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Rhus aromatica

From Wikipedia, the free encyclopedia

Rhus aromatica
Fragrant sumac: Autumnal color
Scientific classification Edit this classification
Kingdom: Plantae
Clade: Tracheophytes
Clade: Angiosperms
Clade: Eudicots
Clade: Rosids
Order: Sapindales
Family: Anacardiaceae
Genus: Rhus
R. aromatica
Binomial name
Rhus aromatica

Rhus aromatica, the fragrant sumac,[1] is a deciduous shrub in the family Anacardiaceae native to North America.[2] It is found in southern Canada (Alberta to Quebec) and nearly all of the lower 48 states except peninsular Florida.[3]


Fragrant sumac is a woody plant with a rounded form that grows to around 2 ft (0.6 m) to 5 ft (1.5 m) tall and 5 ft (1.5 m) to 10 ft (3.0 m) wide. The plant develops yellow flowers in clusters on short lateral shoots in March through May. The flower is a small, dense inflorescence that usually opens before the plant's leaves do.[2] Flowers and drupes appear earlier in the year than on other Sumac species.[4]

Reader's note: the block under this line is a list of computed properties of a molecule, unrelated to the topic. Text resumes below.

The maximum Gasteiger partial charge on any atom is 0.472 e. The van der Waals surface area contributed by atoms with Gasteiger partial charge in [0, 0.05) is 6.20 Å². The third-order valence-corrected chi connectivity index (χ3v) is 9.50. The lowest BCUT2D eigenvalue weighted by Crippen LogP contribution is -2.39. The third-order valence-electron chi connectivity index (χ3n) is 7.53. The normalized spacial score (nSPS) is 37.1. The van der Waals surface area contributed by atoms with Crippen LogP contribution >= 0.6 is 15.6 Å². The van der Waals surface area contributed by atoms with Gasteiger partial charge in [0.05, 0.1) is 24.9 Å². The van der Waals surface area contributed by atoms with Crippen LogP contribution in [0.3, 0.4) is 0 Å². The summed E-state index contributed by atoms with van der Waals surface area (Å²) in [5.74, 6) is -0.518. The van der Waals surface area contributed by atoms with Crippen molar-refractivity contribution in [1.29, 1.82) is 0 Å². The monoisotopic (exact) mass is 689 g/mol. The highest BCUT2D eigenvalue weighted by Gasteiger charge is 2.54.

The species is polygamodioecious (mostly dioecious, primarily bearing flowers of only one sex, but with either a few flowers of the opposite sex or a few bisexual flowers on the same plant). Male (staminate) flowers develop in yellowish catkins, while female (pistillate) flowers develop in short bright yellow panicles at the ends of branches.[2]

Pollinated flowers develop clusters of 5 mm (0.2 in) to 7 mm (0.3 in) hairy red drupes containing a single nutlet during June through August. The fruits become an important winter food for birds and small mammals that can remain on the plant until spring if not eaten.[2]

The plant's alternate compound leaves have three leaflets that vary in shape, lobing, and margination. The unstalked leaflets are ovate to rhomboid, more or less wedge-shaped at the base, coarsely-toothed and usually shiny glabrous above. The terminal leaflet is 3 cm (1.2 in) to 6.5 cm (2.6 in) long.[2]

The plant's green to glossy blue-green summer foliage becomes orange to red or purple in the fall. Stems are thin and brownish-gray, with rust-colored lenticels when young. Leaves and stems emit a lemon scent when crushed. There are no terminal buds, but overwintering male catkins are present.[2]


Rhus aromatica belongs to the plant family Anacardiaceae and the genus Rhus. Rhus is a Greek word for Sumac. The specific epithet, aromatica, simply means fragrant.[4]

Subordinate Taxa[5]

  • Rhus aromatica Aiton var. aromatica
  • Rhus aromatica Aiton var. arenaria (Greene) Fernald
  • Rhus aromatica Aiton var. serotina (Greene) Rehder "Konza"